When not used, paint can holder 10 is folded to the collapsed position with the two bases 18 and 22 adjacent each other so that the holder occupies minimum space for storage. The collapsed holder is easily mounted on can 26 by holding the free ends of the legs 20 and 24 and spreading the legs open while moving slots 40 over the ends of can handle 42 and then releasing the legs so that they move toward each other and position openings 36 over bosses 38. When the holder is free of can 26 ends 32 are located closer together than the spacing between the bosses 38, as shown in FIG. 3. When the holder is fitted on can 26, the resiliency of the frame members holds ends 32 against the sides of the can thereby preventing unintentional disengagement of the can from the holder.

Once the can has been mounted on the holder the two members are pivoted apart to the locked open position of FIG. 1 where ends 28 engage pins 34. The holder and can may be placed on roof 12 with member 14 extending downroof and member 16 extending uproof, as illustrated. Spikes 44 and 46 bite into the roof to assure that the holder and can stay in place during painting. Other feet may be attached to the bases in place of spikes 44 and 46 to facilitate use of the holder on tin or other roofs.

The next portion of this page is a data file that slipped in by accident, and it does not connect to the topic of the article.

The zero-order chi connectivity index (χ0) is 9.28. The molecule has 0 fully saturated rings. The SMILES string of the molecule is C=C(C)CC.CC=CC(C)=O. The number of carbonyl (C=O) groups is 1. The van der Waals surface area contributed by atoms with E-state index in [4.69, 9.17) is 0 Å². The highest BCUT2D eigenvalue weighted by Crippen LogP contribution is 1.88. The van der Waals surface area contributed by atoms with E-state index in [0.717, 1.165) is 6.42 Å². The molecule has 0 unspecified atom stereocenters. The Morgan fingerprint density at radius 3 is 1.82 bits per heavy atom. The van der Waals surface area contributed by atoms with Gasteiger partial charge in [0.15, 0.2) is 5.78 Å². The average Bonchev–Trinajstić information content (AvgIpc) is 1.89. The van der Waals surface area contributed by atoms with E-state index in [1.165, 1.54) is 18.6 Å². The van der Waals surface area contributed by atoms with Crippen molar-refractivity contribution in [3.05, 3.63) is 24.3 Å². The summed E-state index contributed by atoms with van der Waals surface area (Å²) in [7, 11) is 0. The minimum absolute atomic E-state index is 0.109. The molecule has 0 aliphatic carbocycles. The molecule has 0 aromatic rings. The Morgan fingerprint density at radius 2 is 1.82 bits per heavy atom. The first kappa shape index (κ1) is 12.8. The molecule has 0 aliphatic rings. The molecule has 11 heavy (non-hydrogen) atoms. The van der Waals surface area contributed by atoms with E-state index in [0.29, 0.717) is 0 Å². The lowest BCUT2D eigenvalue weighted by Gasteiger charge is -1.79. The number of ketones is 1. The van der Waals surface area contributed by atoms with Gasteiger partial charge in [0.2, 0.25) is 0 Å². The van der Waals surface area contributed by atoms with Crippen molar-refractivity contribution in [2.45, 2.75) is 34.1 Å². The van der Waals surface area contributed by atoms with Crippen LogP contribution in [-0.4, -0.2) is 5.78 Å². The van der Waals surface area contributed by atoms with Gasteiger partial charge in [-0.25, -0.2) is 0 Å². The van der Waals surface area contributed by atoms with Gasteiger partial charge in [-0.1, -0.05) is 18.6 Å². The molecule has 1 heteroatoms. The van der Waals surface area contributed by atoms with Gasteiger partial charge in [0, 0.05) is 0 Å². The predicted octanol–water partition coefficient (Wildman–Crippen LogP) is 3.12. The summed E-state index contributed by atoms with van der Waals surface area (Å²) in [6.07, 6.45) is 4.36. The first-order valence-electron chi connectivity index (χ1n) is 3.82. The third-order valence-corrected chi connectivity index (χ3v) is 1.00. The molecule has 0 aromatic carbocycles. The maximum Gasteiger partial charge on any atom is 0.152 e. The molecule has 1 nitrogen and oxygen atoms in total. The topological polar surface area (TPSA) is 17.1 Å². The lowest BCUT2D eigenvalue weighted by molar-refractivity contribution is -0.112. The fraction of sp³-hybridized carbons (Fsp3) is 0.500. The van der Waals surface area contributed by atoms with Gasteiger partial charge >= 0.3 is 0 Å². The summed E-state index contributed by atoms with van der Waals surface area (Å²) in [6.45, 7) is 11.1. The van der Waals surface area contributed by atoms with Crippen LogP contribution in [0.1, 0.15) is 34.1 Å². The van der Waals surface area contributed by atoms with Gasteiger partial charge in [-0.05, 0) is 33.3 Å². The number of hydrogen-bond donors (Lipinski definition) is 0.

Openings 36 are located above pins 34 thereby assuring that the weight of the can is exerted on the pins to maintain the holder in the open position.

The can freely rotates in openings 36 and maintains an upright position to facilitate painting, independent of the slope of the roof. The weight of the can holds the members to an open position and maintains engagement with the roof. When it is desired to move the can and holder to a different location on the roof the painter simply picks up handle 42 and lifts the can and holder from the roof. The can holder is repositioned on the roof by opening the to members 14 and 16 and then lowering the holder back onto the roof.

While we have illustrated and described a preferred embodiment of our invention, it is understood that this is capable of modification, and we therefore do not wish to be limited to the precise details set forth, but desire to avail ourselves of such changes and alterations as fall within the purview of the following claims.

Patent Citations
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Referenced by